It was snowing and very cold outside, and the Mission was packed with men and a few women. These poor creatures had no place to go, no home; they were outcasts, there through various sins, but mostly through love of rum. I hoped some visitor would come in and I would get him to lead, but no one came, and it was up to me to give the boys a talk. I had never forgotten my first sermon at the church, so, asking God to help me, I went on the platform. I read the story of the Prodigal Son. That was easy; the hard part was to come later on. I asked if some one would play the piano, and a young fellow came up that looked as though he hadn’t had a meal or slept in a bed in a month, but when he touched the keys I knew he was a master. I found out later that he was a prodigal, had left home, spent all, and was on the Bowery living on the husks.
We began by singing a hymn, after which I got up and began to talk to the men. I gave my testimony, how God had saved me from a life of crookedness and crime, and that I was no better than the worst man on the Bowery, except by the grace of God. There was one big fellow sitting in the front row who was trying to guy me. While I was talking he would make all sorts of remarks, such as, “Oh, what do you know about it? Go away back and sit down,” etc. I asked him to keep still or he would have to get out. I went on trying to talk, but that man would always answer back with some foolish remark. He was trying to stop the meeting—so he told me afterwards.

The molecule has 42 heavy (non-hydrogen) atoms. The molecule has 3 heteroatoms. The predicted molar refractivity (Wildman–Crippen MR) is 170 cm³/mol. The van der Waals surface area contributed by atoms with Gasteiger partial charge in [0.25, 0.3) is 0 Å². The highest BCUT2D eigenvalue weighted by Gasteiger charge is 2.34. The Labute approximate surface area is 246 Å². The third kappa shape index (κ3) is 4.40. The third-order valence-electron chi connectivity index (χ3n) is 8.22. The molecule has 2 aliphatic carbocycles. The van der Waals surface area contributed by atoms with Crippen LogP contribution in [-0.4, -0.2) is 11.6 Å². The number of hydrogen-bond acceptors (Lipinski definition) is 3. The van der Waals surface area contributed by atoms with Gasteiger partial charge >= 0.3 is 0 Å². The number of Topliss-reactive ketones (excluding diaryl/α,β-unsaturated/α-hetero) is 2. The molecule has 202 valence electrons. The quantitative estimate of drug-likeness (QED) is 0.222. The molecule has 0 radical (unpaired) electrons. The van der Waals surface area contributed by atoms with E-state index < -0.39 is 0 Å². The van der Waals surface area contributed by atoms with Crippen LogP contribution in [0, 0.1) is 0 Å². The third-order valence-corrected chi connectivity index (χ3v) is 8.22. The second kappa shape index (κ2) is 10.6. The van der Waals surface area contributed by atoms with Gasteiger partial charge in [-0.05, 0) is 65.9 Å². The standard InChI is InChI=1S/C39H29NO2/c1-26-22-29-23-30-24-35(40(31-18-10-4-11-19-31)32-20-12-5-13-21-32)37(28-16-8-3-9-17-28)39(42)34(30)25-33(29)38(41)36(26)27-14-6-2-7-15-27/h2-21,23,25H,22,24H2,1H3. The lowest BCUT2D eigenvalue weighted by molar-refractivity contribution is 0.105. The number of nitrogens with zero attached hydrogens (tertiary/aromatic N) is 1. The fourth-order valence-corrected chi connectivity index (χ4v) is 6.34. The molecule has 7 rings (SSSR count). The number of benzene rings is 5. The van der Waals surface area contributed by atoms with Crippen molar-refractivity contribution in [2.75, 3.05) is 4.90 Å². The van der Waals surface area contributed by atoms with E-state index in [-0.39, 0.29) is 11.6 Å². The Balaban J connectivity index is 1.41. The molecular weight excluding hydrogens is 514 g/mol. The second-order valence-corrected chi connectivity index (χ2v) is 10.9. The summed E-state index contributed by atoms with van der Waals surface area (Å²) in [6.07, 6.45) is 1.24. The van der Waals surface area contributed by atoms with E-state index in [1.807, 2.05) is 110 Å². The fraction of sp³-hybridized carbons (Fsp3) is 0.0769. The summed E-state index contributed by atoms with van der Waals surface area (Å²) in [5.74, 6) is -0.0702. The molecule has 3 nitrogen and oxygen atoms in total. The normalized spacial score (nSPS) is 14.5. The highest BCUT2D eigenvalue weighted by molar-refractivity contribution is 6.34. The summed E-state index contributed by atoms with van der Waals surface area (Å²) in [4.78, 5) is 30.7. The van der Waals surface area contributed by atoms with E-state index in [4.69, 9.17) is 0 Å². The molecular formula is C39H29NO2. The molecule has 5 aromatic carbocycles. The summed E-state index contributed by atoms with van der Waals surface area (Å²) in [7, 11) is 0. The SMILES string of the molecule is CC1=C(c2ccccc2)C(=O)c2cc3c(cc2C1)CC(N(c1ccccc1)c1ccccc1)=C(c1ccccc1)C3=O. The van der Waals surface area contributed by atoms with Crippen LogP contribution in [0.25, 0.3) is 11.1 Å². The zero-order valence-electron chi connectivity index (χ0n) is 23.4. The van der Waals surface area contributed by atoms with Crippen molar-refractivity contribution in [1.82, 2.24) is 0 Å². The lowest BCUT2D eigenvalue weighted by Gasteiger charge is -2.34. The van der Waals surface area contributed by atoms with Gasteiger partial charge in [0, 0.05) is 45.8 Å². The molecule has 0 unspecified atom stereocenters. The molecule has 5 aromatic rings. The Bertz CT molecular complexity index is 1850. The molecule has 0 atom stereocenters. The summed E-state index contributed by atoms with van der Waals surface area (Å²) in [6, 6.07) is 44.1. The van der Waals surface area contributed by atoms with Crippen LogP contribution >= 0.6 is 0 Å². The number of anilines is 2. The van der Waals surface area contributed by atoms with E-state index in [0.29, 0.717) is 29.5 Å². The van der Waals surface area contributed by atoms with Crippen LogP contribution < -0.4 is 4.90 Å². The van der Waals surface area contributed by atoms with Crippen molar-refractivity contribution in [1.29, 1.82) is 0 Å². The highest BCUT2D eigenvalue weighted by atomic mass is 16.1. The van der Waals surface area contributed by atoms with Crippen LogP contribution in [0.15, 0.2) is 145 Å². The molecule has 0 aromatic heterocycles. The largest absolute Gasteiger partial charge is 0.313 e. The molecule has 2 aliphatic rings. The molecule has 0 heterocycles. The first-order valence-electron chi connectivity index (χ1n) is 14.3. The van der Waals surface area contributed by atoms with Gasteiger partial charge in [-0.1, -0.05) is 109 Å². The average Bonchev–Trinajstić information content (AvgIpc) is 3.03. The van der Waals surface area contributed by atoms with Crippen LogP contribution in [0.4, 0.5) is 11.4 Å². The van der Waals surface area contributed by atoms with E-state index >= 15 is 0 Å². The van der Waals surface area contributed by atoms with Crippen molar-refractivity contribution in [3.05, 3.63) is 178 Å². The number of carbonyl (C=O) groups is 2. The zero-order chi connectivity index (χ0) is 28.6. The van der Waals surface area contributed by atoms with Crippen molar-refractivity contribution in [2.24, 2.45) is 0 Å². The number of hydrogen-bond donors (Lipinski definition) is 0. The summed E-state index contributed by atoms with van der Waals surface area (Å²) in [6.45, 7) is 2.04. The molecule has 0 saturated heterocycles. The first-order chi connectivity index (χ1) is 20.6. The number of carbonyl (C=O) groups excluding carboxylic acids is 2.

There I was. I could not go on if he did, and I told him that when I got through I would give him a chance to talk. Now there were over four hundred men looking at me, wondering what I would do. Some of my old pals shouted, “Put him out, Danny!” and the meeting was in an uproar. I knew if I did not run that meeting, or if I showed the “white feather,” I was done as a leader or anything else connected with that place. I said to him, “My friend, if you don’t keep still I’ll make an example of you.” I could have called the police and had him locked up, but I didn’t want any one to go behind bars and know that I had him put there. I had been there and that was enough. I’ve never had one of these poor men arrested in my life. I used kindness.
I began to talk again, and he started in again, but before he got many words out of his mouth I gave him a swinging upper cut which landed on the point of his jaw, lifting him about two feet, and down he went on his back. My old pals came up to help, but I said, “Sit down, men; I can handle two like that fellow.” I called out a hymn; then I told him to get up, and if he thought he could behave himself he might sit down, if not, he could get out. Well, he sat down and was as good as could be.
That was the making of me. The men all saw it. They knew that I was one of them, they saw that I could handle myself, and I never had any trouble after that. And the man I hit is to-day one of my best friends.